Tips for Older Job Seekers
It wasn’t that long ago that almost everyone in the workplace over the age of 50 was looking at an upcoming retirement. That expectation does not hold true anymore. The aging baby boomer population is having to stay in the workforce longer to remain financially solvent, remain productive, or support both aging and younger family members.
According to the Bureau of Labor Statistics, the group of younger workers in the total labor force is expected to gradually drop off through a period that ends in 2016. In contrast, the number of older workers, aged 55–64, is projected to rise by 36.5%. In spite of those statistics, it is difficult to secure a job as an older person, and 50 or older who are unemployed have a difficult time re-entering the workplace. So how do you market yourself for success?
A network is just as important today as it was a few decades ago, and while some people have the knack for it, many do not. Use your network effectively. Call up old friends and put the word out there that you’re looking for work. Also, post your resume and credentials on LinkedIn, and use social media to communicate with both your network and others.
Get Out There
This doesn’t mean cold calling or walking into a place of business to ask for a job. Instead, volunteer in the community. You can put that work on your resume, and it will naturally put you in a position to network with others. And, as a value add, volunteer work has been proven to boost moods.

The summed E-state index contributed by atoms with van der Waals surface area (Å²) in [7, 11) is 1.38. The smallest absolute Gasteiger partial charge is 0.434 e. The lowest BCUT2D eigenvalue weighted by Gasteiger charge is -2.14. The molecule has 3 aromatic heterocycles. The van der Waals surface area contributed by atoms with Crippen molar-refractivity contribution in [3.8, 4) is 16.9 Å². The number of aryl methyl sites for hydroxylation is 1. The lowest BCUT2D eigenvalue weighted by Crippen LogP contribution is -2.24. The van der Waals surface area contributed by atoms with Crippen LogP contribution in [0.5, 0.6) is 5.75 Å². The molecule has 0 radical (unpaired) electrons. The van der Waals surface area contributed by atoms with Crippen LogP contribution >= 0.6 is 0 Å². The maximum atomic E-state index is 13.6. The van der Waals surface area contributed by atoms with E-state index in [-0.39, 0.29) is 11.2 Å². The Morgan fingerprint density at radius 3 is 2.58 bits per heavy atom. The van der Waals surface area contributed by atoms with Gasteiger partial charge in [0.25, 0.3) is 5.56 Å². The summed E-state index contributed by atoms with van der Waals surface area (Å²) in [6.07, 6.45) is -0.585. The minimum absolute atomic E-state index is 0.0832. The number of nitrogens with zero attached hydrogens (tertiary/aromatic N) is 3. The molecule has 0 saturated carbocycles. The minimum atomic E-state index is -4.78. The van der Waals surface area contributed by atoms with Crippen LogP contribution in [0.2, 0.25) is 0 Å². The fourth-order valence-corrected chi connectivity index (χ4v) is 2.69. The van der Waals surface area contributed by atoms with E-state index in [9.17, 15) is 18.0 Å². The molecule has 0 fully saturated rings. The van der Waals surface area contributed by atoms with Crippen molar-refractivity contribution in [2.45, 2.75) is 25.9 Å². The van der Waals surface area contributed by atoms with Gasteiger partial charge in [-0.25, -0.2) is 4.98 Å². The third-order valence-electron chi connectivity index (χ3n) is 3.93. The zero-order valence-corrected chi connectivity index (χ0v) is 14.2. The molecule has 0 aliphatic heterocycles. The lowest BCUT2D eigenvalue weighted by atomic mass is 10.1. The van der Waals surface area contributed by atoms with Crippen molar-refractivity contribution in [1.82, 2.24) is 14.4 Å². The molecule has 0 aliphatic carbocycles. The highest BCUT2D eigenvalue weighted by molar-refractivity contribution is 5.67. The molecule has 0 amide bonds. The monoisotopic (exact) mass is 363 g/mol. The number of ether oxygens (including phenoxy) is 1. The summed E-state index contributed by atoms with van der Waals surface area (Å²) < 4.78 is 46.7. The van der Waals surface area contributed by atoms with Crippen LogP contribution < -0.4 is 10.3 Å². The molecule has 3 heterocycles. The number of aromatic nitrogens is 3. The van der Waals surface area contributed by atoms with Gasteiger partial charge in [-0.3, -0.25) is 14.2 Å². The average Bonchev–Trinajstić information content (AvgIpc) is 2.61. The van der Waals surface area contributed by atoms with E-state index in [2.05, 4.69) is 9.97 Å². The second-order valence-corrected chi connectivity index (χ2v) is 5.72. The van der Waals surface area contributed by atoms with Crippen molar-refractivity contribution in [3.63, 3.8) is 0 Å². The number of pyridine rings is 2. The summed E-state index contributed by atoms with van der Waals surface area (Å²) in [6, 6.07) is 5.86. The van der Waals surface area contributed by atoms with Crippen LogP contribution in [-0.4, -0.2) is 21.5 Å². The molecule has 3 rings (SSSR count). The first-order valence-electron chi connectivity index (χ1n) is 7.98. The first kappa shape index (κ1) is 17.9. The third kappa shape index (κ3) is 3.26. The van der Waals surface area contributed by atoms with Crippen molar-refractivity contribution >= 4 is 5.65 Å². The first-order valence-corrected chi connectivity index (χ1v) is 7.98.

Give Yourself an Update
The way you look and the skill set you have are important when it comes to remaining viable in the workplace. Dress appropriately and professionally for your age. Don’t overdo makeup, and keep your hairstyles simple and classic. Additionally, consider getting certifications or taking continuing education classes to improve your skills. While you may have the skills necessary for a job, listing outdated technology or other skills may incorrectly portray your abilities. You’ll also want to project yourself as energetic. Stay positive and upbeat to let hiring personnel know that you are up for the task.
To keep positive, it’s important to have backup plans. Target what you want the most first, and then include other jobs in which you can see yourself working. The job market is difficult to break into now. Employers are looking for more and job seekers are looking for fulfillment in their work as well as a paycheck.
Perseverance is what you’ll always need to break into difficult circumstances. Remember that a rejection does not define you. Even the most notable figures in our country’s history were rejected multiple times before they succeeded.